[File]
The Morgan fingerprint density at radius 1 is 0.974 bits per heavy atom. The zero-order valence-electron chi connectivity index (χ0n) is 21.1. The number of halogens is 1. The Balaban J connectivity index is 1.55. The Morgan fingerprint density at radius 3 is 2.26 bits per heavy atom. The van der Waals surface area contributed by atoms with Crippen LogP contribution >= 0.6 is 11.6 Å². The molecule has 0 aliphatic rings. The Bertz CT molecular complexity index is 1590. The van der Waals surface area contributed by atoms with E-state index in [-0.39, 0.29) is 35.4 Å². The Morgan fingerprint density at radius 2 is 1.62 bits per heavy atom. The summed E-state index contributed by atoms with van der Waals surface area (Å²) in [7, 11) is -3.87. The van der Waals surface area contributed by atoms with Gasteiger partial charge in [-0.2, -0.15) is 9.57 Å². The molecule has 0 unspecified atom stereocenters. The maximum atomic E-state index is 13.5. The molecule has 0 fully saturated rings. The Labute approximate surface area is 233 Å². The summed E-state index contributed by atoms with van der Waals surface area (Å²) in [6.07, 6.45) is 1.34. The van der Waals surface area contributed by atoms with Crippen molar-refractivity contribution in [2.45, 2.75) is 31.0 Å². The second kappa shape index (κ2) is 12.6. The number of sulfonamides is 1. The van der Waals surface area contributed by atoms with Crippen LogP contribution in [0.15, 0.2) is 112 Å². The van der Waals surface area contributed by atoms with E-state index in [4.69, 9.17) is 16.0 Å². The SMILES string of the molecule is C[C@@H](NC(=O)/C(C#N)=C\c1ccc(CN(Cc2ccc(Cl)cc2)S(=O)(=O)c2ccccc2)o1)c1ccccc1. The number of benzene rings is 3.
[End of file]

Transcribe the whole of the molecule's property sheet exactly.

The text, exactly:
The Morgan fingerprint density at radius 1 is 0.974 bits per heavy atom. The zero-order valence-electron chi connectivity index (χ0n) is 21.1. The number of halogens is 1. The Balaban J connectivity index is 1.55. The Morgan fingerprint density at radius 3 is 2.26 bits per heavy atom. The van der Waals surface area contributed by atoms with Crippen LogP contribution >= 0.6 is 11.6 Å². The molecule has 0 aliphatic rings. The Bertz CT molecular complexity index is 1590. The van der Waals surface area contributed by atoms with E-state index in [-0.39, 0.29) is 35.4 Å². The Morgan fingerprint density at radius 2 is 1.62 bits per heavy atom. The summed E-state index contributed by atoms with van der Waals surface area (Å²) in [7, 11) is -3.87. The van der Waals surface area contributed by atoms with Gasteiger partial charge in [-0.2, -0.15) is 9.57 Å². The molecule has 0 unspecified atom stereocenters. The maximum atomic E-state index is 13.5. The molecule has 0 fully saturated rings. The Labute approximate surface area is 233 Å². The summed E-state index contributed by atoms with van der Waals surface area (Å²) in [6.07, 6.45) is 1.34. The van der Waals surface area contributed by atoms with Crippen molar-refractivity contribution in [2.45, 2.75) is 31.0 Å². The second kappa shape index (κ2) is 12.6. The number of sulfonamides is 1. The van der Waals surface area contributed by atoms with Crippen LogP contribution in [0.15, 0.2) is 112 Å². The van der Waals surface area contributed by atoms with E-state index in [4.69, 9.17) is 16.0 Å². The SMILES string of the molecule is C[C@@H](NC(=O)/C(C#N)=C\c1ccc(CN(Cc2ccc(Cl)cc2)S(=O)(=O)c2ccccc2)o1)c1ccccc1. The number of benzene rings is 3.